Normalcy is Dana’s unattainable holy grail. As if on cue, Aiden Starr arrives in a miniskirt, tank top and thighhigh boots to yank normalcy even farther from Dana’s reach. Earlier, Dana had compared Aiden to a petite, surly pony who’s given one too many rides to preschoolers. This doesn’t quite match my take on her—ponies don’t freely offer up their e-mail to solicit their pro-dom services.

But the two make a good team, immediately gossiping about mutual friends. Aiden has some incriminating evidence regarding one such friend stored on her iPhone. She shares it with Dana, but all I get from Aiden is, “A friend of ours treats people like hotels.” She declines to mention if said friend left mints on their pillows.

After some catching up, Dana pulls aside the waiter for her check. She needs to buy some home furnishings at Wacko/Soap Plant, Hollywood’s premier outlet for eccentric bric-abrac. But first Dana has to clean out her car. “My ex-boyfriend left all his fucking garbage in the house,” she grumbles. “All this fucking weird shit, like fucking old pots and creatine and muscle milk.” She pulls her Prius to the dumpster in back of Lamill’s and chucks Daniel’s stuff while no one is looking. With that, she’s off to Wacko.

Driving there, Dana glances longingly at an Obama billboard. Then she and Aiden gossip about Michelle and Beyoncé. Entering Wacko, Dana finds her attention drawn to shelves of transgressive literature, imported figurines and kitsch memorabilia. She gets a Japanese Lucky Cat and some Tom of Finland refrigerator magnets, but bypasses some hip-hop-oriented action figures designed by a former boyfriend.

“He wanted me to model for him, and I wouldn’t,” she shares. “Turned out to be a source of tension. He has mommy issues.” On the other hand, Dana and Aiden bemusedly acknowledge the Jenna Jameson and Wicked Contract Girl action figures hanging on the wall.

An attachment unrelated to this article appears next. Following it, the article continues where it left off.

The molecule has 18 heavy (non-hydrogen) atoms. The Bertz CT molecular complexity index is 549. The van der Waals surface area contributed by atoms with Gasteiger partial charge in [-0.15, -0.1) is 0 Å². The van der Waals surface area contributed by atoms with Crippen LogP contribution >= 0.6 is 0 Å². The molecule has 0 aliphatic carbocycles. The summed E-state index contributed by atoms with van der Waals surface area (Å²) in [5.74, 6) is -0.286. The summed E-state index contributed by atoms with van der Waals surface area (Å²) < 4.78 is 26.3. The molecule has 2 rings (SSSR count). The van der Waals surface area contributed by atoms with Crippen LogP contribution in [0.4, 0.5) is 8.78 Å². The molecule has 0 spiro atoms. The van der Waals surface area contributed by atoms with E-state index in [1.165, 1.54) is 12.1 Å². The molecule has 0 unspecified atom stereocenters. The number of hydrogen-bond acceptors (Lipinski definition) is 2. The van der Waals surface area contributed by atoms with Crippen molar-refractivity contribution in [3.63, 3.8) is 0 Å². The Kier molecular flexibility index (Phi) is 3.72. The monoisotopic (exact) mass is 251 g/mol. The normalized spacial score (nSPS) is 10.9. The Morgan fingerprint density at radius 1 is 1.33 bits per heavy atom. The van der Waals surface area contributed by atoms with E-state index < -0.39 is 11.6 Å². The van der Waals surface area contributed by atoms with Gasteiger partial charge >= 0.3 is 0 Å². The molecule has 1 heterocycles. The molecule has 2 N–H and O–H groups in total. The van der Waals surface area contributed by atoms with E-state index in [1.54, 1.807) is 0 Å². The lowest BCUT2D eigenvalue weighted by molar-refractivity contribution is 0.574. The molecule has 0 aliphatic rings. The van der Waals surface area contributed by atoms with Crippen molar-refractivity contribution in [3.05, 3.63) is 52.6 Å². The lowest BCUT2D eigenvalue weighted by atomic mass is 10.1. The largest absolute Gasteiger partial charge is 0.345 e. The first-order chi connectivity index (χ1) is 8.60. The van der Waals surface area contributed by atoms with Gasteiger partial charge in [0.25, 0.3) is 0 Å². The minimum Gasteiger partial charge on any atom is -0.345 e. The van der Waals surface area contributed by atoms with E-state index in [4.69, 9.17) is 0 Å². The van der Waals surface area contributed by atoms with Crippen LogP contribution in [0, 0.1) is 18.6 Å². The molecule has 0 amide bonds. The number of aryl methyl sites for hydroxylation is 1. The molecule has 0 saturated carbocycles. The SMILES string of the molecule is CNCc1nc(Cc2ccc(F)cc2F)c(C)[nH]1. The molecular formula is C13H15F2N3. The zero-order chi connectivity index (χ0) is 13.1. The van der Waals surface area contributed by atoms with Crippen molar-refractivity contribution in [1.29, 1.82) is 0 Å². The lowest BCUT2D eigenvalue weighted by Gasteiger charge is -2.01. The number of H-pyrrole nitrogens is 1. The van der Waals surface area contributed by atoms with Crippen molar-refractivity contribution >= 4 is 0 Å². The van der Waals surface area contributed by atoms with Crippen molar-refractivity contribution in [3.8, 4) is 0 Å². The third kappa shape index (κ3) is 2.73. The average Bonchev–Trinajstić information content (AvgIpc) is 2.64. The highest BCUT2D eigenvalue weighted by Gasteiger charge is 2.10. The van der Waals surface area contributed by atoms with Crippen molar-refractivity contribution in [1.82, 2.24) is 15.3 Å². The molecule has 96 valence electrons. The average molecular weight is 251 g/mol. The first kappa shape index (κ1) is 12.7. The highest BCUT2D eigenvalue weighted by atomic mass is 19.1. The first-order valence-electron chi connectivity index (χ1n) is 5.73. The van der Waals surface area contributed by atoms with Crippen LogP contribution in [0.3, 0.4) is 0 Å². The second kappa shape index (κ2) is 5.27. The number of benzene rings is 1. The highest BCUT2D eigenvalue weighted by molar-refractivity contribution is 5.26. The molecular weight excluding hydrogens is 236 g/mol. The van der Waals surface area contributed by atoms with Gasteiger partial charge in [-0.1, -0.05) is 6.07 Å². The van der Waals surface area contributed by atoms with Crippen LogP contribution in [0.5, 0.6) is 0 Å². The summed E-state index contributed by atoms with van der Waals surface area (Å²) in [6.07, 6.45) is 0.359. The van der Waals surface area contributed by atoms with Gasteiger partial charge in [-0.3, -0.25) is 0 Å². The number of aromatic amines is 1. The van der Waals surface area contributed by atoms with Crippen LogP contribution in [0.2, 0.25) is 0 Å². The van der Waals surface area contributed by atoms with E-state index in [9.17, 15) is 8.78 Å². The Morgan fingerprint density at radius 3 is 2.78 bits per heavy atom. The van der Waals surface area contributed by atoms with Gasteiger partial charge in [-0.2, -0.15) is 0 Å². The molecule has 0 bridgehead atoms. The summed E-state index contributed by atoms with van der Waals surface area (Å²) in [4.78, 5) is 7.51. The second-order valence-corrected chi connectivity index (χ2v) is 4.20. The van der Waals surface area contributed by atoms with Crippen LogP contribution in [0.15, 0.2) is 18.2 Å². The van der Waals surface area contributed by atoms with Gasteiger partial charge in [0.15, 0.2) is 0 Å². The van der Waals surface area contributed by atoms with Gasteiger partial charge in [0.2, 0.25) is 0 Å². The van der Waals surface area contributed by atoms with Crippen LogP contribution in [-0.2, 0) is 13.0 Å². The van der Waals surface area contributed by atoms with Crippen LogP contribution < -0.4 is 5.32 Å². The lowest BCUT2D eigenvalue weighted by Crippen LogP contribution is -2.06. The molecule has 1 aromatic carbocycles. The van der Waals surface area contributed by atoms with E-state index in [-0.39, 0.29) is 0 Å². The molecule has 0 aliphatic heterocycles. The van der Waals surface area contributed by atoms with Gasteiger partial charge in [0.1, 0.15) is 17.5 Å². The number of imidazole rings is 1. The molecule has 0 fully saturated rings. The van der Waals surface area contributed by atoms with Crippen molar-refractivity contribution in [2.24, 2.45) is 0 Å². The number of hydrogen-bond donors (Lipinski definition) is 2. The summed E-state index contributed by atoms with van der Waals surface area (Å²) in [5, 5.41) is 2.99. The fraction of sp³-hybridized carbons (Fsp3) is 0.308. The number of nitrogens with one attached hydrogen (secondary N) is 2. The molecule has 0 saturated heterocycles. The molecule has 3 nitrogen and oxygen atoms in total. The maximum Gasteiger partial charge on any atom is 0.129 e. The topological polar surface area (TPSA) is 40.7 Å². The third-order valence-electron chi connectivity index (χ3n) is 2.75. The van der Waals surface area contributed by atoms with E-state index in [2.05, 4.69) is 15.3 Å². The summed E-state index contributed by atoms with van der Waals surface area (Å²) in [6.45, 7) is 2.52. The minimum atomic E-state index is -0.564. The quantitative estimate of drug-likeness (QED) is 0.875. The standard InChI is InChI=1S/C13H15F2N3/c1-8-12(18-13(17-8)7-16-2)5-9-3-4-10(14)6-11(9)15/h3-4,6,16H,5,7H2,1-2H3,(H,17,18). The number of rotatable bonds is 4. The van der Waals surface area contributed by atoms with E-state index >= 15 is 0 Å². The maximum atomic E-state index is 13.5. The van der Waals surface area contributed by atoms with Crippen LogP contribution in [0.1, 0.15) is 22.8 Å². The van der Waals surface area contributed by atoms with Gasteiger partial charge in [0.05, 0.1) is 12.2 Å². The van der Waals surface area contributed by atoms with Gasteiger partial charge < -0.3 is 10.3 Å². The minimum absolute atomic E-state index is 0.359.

Will a Dana doll hang alongside them one day? How would that make her feel? She passes them quickly without comment.

Dana pays for the merchandise, then jumps into her car. Along the way to Fred 62, a chichi diner in nearby Los Feliz, Aiden and Dana size up several Angelenos on the street. A bulky guido (nice body, tacky combover), a scrawny twentysomething female with no figure (Aiden insists it’s a dude) and a large black male in a J.Crew sweater (Dana says he’s white) all get theirs. Earlier at Lamill’s, I recall Dana mentioning, “I’m not gonna look down my nose at somebody because they can just turn around and look at me and say, ‘Well, you have sex for money, and you’re a prostitute.’”

At Fred 62, Dana talks about her Sphynx cats, Heinrich and Svenya. She’s trying, unsuccessfully so far, to toilet-train them. Dana’s lips curl as she gazes at the two half-filled ashtrays, and she asks the waitress to remove them. An uncle of hers recently died from a chronic lung disease, further strengthening Dana’s aversion to decay. “I like the idea of people not realizing I’m almost 30, because if you take care of your body, you can look young forever,” she insists.

Finishing up lunch, Dana drops Aiden off at her car back in Silver Lake before going to the post office. She’s mailing her Apple hard drive to her brother, who’ll transfer the files to a brand-new laptop. “Geez, there’s a lot of people here,” she notices uneasily. This means sharing space with strangers in line, triggering her anthrophobia once again. Some kids are playing in front of her. No way is she ever gonna have kids, though she won’t get her tubes tied. “I’d rather get other surgery done, like botox,” Dana remarks. “I need what’s down there for my profession.”

Having shared enough of her life with a total stranger, she needs some me-time. “I made my life so I don’t have to come into contact with lots of people except for once or twice a year when I sign,” she mentioned earlier in the day. “It’s not like some weird shit where I’m talking to people, and we’re just not understanding one another because I’m bizarre, and they’re maybe more normal.”

Fair enough. Once excused, you can’t even count to ten before Dana DeArmond has again hidden herself away from the world’s judgment.

For more of Dana, download these DVDs at

Richard H.